We know there is an unjust and immoral economic divide in the country when it comes to health care – this article makes a good case for an obvious racial divide as well. Health care is a human right! America will not be blessed as we could be until all people have opportunity for health, care and freedom from poverty.
“If a man shuts his ears to the cry of the poor, he too will cry out and not be answered.”
From USA Today:
By Melanie Eversley, USA TODAY
Clara Robertson has traveled many miles from her home in Montgomery, Ala., to walk dirt roads, knock on doors of trailers and help black women face cancer.
Robertson, 52, finds free transportation for women who can’t get to a screening or an oncologist. She hands out pamphlets. She comforts. She explains that cancer won’t care they don’t have time or money for treatment.
“In the South, it’s so different,” Robertson says. “My mom didn’t believe in going to doctors.”
As a volunteer for a program organized by the Centers for Disease Control and Prevention (CDC) and theUniversity of Alabama, Robertson is a diplomat, working to erase nagging health disparities between black Americans and all other Americans.
Death rates for black Americans surpass those of Americans overall for heart disease, cancer, diabetes, HIV and homicide, the CDC reports.
“Educationally, we’re doing better. Economically, we’re doing better, so why is it that this gap will not go away?” asks Michelle Gourdine, a pediatrician at Johns Hopkins School of Public Health and author of the newly released Reclaiming Our Health: A Guide to African American Wellness.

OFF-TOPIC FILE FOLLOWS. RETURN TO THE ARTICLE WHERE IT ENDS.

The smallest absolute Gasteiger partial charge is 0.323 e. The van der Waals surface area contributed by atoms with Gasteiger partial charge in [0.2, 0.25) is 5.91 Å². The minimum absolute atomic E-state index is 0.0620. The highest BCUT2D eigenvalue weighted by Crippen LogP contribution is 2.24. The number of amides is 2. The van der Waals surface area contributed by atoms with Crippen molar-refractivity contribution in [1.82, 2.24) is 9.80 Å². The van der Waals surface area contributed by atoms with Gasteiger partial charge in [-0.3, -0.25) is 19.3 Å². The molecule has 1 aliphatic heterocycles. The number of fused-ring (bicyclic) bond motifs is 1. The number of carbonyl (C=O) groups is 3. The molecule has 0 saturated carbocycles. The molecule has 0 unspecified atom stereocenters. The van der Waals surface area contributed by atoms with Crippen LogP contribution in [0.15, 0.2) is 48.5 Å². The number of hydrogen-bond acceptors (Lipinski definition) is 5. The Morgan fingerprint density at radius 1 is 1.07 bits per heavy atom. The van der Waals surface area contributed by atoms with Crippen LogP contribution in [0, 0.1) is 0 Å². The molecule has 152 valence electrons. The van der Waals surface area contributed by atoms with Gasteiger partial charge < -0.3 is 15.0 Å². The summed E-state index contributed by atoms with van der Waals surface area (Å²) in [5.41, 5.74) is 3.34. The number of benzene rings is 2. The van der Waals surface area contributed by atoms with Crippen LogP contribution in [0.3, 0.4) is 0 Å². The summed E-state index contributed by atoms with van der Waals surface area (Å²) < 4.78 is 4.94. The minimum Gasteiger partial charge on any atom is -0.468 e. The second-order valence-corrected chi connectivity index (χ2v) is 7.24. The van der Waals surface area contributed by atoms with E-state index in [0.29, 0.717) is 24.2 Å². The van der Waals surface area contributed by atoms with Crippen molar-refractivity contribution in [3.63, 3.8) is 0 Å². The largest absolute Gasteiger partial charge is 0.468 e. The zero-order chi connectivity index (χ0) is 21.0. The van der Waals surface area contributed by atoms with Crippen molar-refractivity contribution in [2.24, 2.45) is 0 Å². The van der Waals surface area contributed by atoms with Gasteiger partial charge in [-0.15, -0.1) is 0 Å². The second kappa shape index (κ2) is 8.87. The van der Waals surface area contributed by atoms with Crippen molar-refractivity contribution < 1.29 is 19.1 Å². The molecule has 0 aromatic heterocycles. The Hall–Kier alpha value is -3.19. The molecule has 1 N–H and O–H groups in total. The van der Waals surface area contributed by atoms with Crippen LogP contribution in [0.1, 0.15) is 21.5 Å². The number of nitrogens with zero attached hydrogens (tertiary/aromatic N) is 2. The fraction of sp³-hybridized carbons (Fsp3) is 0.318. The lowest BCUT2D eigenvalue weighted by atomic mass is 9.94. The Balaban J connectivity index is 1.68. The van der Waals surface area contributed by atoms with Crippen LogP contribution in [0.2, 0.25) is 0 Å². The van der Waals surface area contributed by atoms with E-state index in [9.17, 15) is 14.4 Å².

Reasons for the gap, according to Gourdine and other experts:
•Poverty. Many black Americans have no health insurance and a trip to the doctor is a major expense, says Mona Fouad, of the Minority Health and Disparities Center at theUniversity of Alabama-Birmingham.
Take Renee Harris of Flomaton, Ala. The 41-year-old wife and mother has diabetes, high blood pressure and a benign breast lump doctors are watching. She has had her gallbladder removed. Harris can’t swing her share of the health insurance offered through her security job at a paper mill, especially since her husband was laid off.
“I just can’t afford it right now,” Harris says.
•Fatalistic outlook. Leandris Liburd, director of the CDC’s Office of Minority Health and Health Equity, says she is taken aback when she visits her hometown of Richmond, Va. “It’s not uncommon for me to come upon people I grew up with who are in their early 50s who are double amputees” and who see this as the natural course of aging, she says.
New efforts are attacking the gap. As part of last year’s health care law, the Department of Health and Human Services put forth a plan in April to better understand and find solutions to health disparities. Separately, the CDC is targeting health problems that occur more frequently in blacks, Hispanics and other minorities through a program, Racial and Ethnic Approaches to Community Health, that steers grants to local organizations.
In Alabama, the CDC and UAB are trying to get more black women screened and treated for breast and cervical cancer.
Judy Compton holds weekly classes for women at Little Zion Tabernacle Holiness Church in rural Dixons Mills, Ala. She gives advice on transportation and on agencies that can help.
Jennifer Cole, the Lowndes County, Ala., coordinator, teaches healthy eating. She says she finds that her students have limited access to low-cost nutritional foods.
In Flint, Mich., the CDC and the Genesee County Health Department take new doctors to the poorest parts of Flint so they can see the barriers patients face.
“We forget, for instance, there are no stores in the neighborhood, and that may be why I’m not following your medical regimen for good vegetables,” says Bettina Campbell, who works with the program. “If I’m not on time for your appointment, your staff may see it as me being willfully late, but in actuality, I had to take three buses.”